Monday, June 27, 2022

Spain declares end to women working ‘in pain’ with new abortion and menstrual leave law

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Contraception will be free, while women over 16 can have an abortion and time off for painful periods under a controversial new law in Spain

The Spanish government yesterday approved a draft abortion law, reviving an issue that has divided society despite the waning influence of the Roman Catholic Church.

The legislation will allow women aged 16 and over to resign without their parents’ permission, and will make Spain the first country in Europe to give women lay-offs if they suffer from painful periods.

The reform, which awaits MEPs’ final approval, aims to ensure that abortion is available to all users of the public health system and that menstruation is treated as a real health problem.

Spain’s liberal abortion legislation contrasts with the United States, where the Supreme Court is expected to scrap abortion rights.

“The days of [women] going to work in pain is over,” said Irene Montero, Spain’s equality minister, at a news conference.

Critics in Spain have suggested that women taking time off work for periods could be stigmatized by supervisors or that this would be difficult to implement in practice. Even the government that introduced the law is at odds over whether menstrual leave helps – or hinders – women.

Nadia Calviño, the socialist economy minister, said: “The government will not take any measures that stigmatize women.” She said the reform is still “under discussion”.

In contrast, Labor Minister Yolanda Díaz, one of the leaders of the far-left Together We Can party, the junior party in the Spanish coalition government, signaled her support.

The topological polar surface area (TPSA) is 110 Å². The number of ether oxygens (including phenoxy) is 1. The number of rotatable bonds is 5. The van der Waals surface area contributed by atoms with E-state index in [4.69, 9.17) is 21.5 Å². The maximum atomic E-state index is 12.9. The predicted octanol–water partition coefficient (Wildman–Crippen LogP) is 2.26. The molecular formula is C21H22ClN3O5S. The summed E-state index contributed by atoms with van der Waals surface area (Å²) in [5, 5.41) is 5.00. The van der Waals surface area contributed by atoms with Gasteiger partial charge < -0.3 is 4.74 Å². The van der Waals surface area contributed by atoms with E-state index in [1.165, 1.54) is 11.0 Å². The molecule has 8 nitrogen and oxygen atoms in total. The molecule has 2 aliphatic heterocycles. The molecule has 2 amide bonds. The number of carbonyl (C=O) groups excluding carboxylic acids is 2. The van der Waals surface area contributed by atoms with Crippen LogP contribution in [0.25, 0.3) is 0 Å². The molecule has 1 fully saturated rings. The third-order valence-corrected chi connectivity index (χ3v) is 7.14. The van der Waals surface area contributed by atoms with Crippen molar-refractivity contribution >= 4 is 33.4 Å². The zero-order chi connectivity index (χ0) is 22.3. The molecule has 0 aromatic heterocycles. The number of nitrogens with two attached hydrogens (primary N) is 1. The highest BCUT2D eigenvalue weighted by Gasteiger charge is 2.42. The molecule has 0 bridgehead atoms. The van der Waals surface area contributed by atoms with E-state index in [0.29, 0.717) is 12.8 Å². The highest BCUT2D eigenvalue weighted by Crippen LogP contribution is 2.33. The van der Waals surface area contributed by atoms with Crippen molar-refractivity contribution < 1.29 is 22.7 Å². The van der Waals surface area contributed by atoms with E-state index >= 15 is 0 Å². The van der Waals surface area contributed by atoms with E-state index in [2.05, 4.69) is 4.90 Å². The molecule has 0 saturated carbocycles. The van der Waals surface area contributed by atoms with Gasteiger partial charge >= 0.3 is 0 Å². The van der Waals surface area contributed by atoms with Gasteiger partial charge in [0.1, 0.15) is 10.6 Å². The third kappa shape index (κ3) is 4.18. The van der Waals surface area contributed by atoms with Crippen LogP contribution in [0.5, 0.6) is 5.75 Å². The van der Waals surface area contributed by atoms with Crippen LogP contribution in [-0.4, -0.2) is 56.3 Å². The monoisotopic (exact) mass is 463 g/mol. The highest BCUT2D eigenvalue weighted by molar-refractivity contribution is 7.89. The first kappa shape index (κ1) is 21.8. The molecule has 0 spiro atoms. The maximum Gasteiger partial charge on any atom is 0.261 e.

“I think it’s stigmatizing [women] not having enough sensitivity to understand that men and women are different and that the world of work is not neutral,” she said.

About a third of women in Spain suffer from dysmenorrhea, or painful menstruation, according to the Spanish Society of Obstetrics and Gynecology.

“We are not talking about minor complaints here. We are talking about severe symptoms such as diarrhea, fever and severe headaches,” said a spokesman for the Ministry of Equal Opportunities.

Last year, municipalities like Castellon, near Valencia, and Girona, in Catalonia, were among the first in Western Europe to introduce exemptions for women with painful periods.

The legislation will also replace a 2015 reform of the abortion law that would require women aged 16 and 17 to obtain parental consent for abortions.

Abortion on request is allowed up to 14 weeks of pregnancy, but the bill removes a three-day cooling-off period.

Contraceptive pills, which cost up to €20 (£16) in pharmacies, will be free in the National Health Service.
The law will also establish a formal registry of doctors who wish to opt out of performing abortions on religious grounds.

Doctors are currently permitted to oppose abortion as “conscientious objectors” for moral or professional reasons.

Some women have to travel all over Spain for abortions or private treatments.

dr Marta Vigara, a doctor at Madrid’s Clinico San Carlos public hospital, had to go to a private clinic for an abortion despite having lost amniotic fluid and being at serious risk to herself and the fetus.

“It’s been like this for years and years and now this law can help women instead of making it difficult for us,” she told i.

There were 88,269 abortions in 2020, slightly fewer than normal because of the pandemic, but 84.5 percent were performed in private health centers, according to Spain’s Health Ministry.

Eva María Martin, a pharmacist who heads the National Association for the Defense of Conscientious Objectors, a group that defends medical objectors, said “a large number of doctors” are opposed to abortion.

“No one who practices this profession to protect life will advocate abortion,” said Ms. Martín, who has nine children.

“Giving 16-year-olds the right to an abortion without letting their parents know is ridiculous. They are children who need their parents when they are in a situation like this.”

Archbishop Juan José Omella, president of the Spanish Bishops’ Conference, the governing body of the Roman Catholic Church, called the new law “barbaric”.

A recent poll showed that 55 percent of Spaniards identified as Catholic, the lowest number in history.

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